Content marketers know an important part of their job is search engine optimization (SEO). But traditional branding says marketers need to tell a story, especially with compelling, authentic copy.
Obviously, blending both goals is best. But can you pull it off? And if so, how? Before considering these questions, it's important to look at how, exactly, marketers optimize websites for search engines and how they tell a brand's story.
Writing for SEO + Search Engine Rankings
SEO is one of the foremost goals of content marketing. By writing around certain keywords, you can cause search engine ranking algorithms to think the page is relevant to searches that contain those keywords. This can, in turn, influence how relevant the search engine thinks the rest of the pages on a given domain are.
The SEO tactics that content marketers use are constantly changing as search engines change their algorithms. In general, however, content marketers aim for certain keyword density (the percentage of the copy that consists of a given word or phrase). They may also strategically place the keyword in headings and subheadings.
Solid Storytelling Technique
In the marketing industry, people learn the importance of telling a brand's story. This doesn't mean telling the literal story of the company or product (although it can include that). Instead, it involves providing a way for customers to relate to the brand and a reason they would want to.
For instance, one restaurant might establish itself, in marketing materials, as a place where diners are treated like family and the cooking is familiar and homey. Another restaurant might present itself as a fun place to relax and have a drink and meal with friends. These are very different stories, and they influence a lot about each restaurant – including the aesthetics, menu items, and advertising materials of both. But each of these examples is a solid brand, and each allows customers a clear point of entry and reason to engage.
Write for People, Please the Search Engines Second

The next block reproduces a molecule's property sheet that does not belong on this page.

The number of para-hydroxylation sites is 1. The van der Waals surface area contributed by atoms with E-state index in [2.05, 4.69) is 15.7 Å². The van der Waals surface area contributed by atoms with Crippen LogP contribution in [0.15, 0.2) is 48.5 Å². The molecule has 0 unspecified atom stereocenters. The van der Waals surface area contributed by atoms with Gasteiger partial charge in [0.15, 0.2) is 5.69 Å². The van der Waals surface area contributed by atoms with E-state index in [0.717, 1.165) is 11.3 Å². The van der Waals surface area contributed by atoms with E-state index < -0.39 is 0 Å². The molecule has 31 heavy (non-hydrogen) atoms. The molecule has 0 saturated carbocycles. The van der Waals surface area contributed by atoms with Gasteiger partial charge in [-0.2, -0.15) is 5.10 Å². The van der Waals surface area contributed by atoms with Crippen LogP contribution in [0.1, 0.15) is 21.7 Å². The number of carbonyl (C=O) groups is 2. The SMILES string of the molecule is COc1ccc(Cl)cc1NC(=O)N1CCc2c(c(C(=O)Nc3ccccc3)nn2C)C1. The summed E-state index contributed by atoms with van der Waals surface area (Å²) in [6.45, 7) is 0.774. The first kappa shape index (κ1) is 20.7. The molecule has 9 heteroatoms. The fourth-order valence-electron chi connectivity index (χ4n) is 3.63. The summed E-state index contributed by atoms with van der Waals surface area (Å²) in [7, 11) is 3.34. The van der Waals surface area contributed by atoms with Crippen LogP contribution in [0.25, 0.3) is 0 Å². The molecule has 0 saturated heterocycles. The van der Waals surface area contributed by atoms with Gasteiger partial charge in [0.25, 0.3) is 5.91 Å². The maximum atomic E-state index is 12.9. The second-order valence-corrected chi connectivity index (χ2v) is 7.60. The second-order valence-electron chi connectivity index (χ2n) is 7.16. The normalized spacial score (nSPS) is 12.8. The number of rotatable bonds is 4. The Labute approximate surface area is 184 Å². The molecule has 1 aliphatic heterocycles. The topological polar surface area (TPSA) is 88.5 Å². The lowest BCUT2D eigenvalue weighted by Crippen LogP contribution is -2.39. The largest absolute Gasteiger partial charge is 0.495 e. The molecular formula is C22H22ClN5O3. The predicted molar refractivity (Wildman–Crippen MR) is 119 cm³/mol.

Many marketers – in particular, those who are new to SEO, think it's impossible to blend these two goals. They believe telling a brand's story will detract from keyword density and that meeting keyword density goals will negatively affect the readability of the copy. Some marketers even try to work around this by creating separate pages for search engine optimization and actual human readers.
To be sure, a lot of SEO content isn't very legible. But this is a bad practice. While the exact algorithms governing search engine rankings are secret, researchers have noticed that if a keyword's density is too high, or if the copy isn't realistically written, Google will actually decrease a page's ranking. Naturalistic copy is almost always better. People are not robots, nor do they compute written words as such. Tell your story in a clear, consistent voice clear from fluff, clear from jargon, and clear from obvious SEO overload.
Make It Shareable, Make it Powerful
What's more, one of the factors influencing a site's search engine ranking is how shareable it is. If a page gets linked to a lot of others, search engine ranking algorithms assume it's more relevant and rank it accordingly. While some marketers try to cheat the system by creating fraudulent links from other domains they own, search engines usually penalize this practice. Realistic links are more valuable – and those will come from readers who genuinely appreciate a site's content.
Good SEO should focus content, not hamstring it. With SEO, a light touch is generally better. Just giving a page a keyword density of 1-2 percent, not including titles and headers, is often enough to create a positive effect. This gives content creators more room to tell the brand's story in a credible way, which makes the content more shareable and further boosts search engine rankings. The end result is solid, effective copy that both your customers and ranking algorithms will love.
My fire is fueled by the relationships I make, build, and cherish. I love hearing people’s stories, what makes them who they are, and where I fit into their lives. As the Creative Content Lead at Leighton Interactive, I'm a storyteller. I’m lucky that I can use my natural ability to help people find their voices, tell their stories, and reach their goals so their businesses can get results. Outside the office I get excited to find sunshine, consume iced coffee, work out, or add unique pieces of jewelry to my ever-growing collection. I also tell stories on behalf of my local AAF chapter, and serve as the Board's Past President.